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Lesson Transcript

Hei, minun nimeni on Paula. Hi everybody! I’m Paula.
Welcome to FinnishPod101.com’s “Suomea kolmessa minuutissa”. The fastest, easiest, and most fun way to learn Finnish.
In the last lesson, we learned how to use the verb olla, “to be” or "to have," in the negative form.
In this lesson, we will learn some Finnish adjectives and how to use them.
Basically, placing the adjective in the sentence works the same way as in English. Therefore, if you simply want to say “The car is red” it would be
Auto on punainen.
And saying “I have a red car” is
Minulla on punainen auto.
Now you also learned the word for “red”, punainen.
The adjectives also change according to the grammatical cases, which we were talking about in previous lessons.
As there are many different kinds of adjectives, they all tend to conjugate a bit differently. However, many adjectives have the ending -nen. Like sininen, “blue”, iloinen, “happy”, tavallinen, “normal”. These have the same conjugation. Let’s see an example with the word sininen.
When you start conjugating an adjective that ends with -nen, it changes into a new stem.
Sinise-. To this stem, you add the case endings.
Let’s see a few examples of commonly used cases for adjectives.
To indicate some sort of change or transformation, we use the ending -ksi.
For example, “I painted the wall blue.” is
Minä maalasin talon siniseksi.
Here you see the word sininen in it’s new form sinise-, and the ending -ksi added. Siniseksi.
Often the adjective has the same case as the noun it is connected to. For example in the sentence “You live in a big house”, you would have to change both the adjective and the noun. Sinä asut isossa talossa.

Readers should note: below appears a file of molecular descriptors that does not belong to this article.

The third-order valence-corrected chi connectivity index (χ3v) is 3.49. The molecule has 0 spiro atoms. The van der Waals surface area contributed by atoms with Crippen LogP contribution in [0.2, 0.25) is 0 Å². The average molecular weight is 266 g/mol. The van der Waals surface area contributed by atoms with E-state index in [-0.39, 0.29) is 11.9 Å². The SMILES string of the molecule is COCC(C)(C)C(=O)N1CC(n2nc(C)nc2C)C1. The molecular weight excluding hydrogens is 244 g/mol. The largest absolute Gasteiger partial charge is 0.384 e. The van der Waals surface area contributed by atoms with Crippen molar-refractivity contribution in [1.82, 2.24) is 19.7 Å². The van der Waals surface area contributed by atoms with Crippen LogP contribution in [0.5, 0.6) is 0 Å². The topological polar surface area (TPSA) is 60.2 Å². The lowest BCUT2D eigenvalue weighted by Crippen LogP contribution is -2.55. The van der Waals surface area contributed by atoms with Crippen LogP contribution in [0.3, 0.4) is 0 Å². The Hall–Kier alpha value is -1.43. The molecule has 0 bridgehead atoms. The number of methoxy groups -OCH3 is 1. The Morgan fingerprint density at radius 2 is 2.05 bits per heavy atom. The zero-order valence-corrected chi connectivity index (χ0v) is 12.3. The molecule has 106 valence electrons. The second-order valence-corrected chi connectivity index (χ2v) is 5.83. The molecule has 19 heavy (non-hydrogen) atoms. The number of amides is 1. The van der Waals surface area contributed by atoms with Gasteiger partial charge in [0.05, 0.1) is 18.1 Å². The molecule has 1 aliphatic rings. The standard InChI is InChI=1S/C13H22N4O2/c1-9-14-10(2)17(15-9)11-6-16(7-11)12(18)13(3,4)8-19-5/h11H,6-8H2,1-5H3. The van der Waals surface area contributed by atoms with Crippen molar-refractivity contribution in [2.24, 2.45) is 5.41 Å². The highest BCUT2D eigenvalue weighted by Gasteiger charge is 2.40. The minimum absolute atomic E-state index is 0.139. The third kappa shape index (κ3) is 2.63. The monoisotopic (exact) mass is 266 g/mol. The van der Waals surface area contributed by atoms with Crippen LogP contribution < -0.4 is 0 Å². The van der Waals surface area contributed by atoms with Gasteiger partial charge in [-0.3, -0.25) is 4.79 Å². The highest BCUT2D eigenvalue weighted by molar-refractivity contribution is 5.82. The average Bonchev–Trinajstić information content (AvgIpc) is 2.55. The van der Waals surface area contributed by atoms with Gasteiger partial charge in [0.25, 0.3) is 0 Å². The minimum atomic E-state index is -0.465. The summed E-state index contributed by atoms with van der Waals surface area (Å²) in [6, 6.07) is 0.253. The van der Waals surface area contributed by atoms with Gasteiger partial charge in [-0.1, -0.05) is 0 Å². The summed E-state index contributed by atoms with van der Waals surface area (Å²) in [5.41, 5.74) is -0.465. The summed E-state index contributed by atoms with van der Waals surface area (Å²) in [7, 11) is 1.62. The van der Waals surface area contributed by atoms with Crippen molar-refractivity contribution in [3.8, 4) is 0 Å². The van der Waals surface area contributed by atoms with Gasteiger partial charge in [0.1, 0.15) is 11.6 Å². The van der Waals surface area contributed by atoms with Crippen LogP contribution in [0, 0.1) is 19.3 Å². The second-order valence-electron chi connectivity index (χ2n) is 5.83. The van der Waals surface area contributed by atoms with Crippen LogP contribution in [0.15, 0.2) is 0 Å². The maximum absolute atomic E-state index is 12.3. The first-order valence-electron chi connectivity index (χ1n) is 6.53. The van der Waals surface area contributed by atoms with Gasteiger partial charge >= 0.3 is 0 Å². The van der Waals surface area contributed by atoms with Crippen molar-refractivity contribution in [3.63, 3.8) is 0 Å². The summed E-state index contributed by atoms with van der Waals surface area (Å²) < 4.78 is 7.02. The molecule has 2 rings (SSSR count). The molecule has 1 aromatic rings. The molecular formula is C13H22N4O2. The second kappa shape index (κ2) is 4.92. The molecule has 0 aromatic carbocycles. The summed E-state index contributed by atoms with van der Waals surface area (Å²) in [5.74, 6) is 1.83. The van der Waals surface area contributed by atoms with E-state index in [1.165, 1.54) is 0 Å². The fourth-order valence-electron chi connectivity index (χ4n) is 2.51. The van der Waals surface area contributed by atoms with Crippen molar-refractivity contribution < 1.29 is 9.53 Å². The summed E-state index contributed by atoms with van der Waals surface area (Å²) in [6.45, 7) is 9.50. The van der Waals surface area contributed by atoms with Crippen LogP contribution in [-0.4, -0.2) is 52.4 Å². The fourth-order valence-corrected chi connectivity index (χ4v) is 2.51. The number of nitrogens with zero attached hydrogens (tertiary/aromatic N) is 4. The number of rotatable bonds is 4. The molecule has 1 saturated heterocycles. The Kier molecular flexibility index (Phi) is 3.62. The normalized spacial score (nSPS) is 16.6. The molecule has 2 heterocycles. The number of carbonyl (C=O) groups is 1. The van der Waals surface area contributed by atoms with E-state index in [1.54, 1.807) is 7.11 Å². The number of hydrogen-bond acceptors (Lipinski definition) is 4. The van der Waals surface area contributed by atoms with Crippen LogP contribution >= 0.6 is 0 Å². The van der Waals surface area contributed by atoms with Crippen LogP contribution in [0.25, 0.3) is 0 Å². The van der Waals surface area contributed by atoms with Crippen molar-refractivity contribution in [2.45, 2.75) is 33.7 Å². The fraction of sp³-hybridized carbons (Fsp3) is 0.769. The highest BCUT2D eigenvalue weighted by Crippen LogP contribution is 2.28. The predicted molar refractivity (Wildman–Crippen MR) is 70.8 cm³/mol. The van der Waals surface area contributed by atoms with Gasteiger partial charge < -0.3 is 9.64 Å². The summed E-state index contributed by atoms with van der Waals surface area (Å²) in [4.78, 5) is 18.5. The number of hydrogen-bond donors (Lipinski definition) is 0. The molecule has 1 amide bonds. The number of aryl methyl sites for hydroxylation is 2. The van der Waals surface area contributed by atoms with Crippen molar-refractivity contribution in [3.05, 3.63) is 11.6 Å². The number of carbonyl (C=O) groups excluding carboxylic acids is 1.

Here we added the ending -ssa to indicate where something is happening.
Now here’s a good case to remember. When you describe how something looks, smells or feels, you usually use the ending -lta.
Let’s see an example with the word iloinen, that we learned earlier. Do you still remember how to change the -nen ending? Iloinen would be iloiselta.
Tyttö näyttää iloiselta.
This means, “the girl looks happy”.
Or, if you want to say “The food tastes good”, you would say
Ruoka maistuu hyvältä.
Because the word hyvä has ä instead of a, remember that it becomes hyvältä!
Now let’s find out how to turn an adjective from singular to plural. It also varies according to the case, but let’s take a few basic examples.
If you simply want to say “the red cars”, you add the ending -t. Like we learned before, punainen is “red”, and changing the stem of the word it becomes punaise-, and adding the -t, punaiset.
Punaiset autot.
The other common way to make a word plural is with the ending -a, -ia or -ja.
Punaisia autoja.
or making it a fuller sentence
Autot ovat punaisia. “The cars are red.”
Here are some examples with adjectives without the -nen ending. Let’s take iso, “big”.
The sentence talo on iso, means “the house is big”. So how would you change it to plural? Because the adjective ends with an -o, it gets the ending -ja.
Talot ovat isoja.
The word for “new” is uusi. As it ends with an -i, the plural ending is -a. So the sentence “These books are new” would be
Nämä kirjat ovat uusia.
Now it’s time for Paula’s Points.
When you want to emphasize the adjective you are talking about, you can add the word tosi in front of it. It means “really”. For example, tosi hyvä elokuva, “a really good movie”, or tosi kaunis maisema, “really beautiful scenery”.
In this lesson, we learned some commonly used adjectives and basic grammatical cases.
Next time we’ll learn the basic uses of the verb mennä, which means "to go”.
I’ll be waiting for you in the next Suomea kolmessa minuutissa lesson.
Nähdään pian!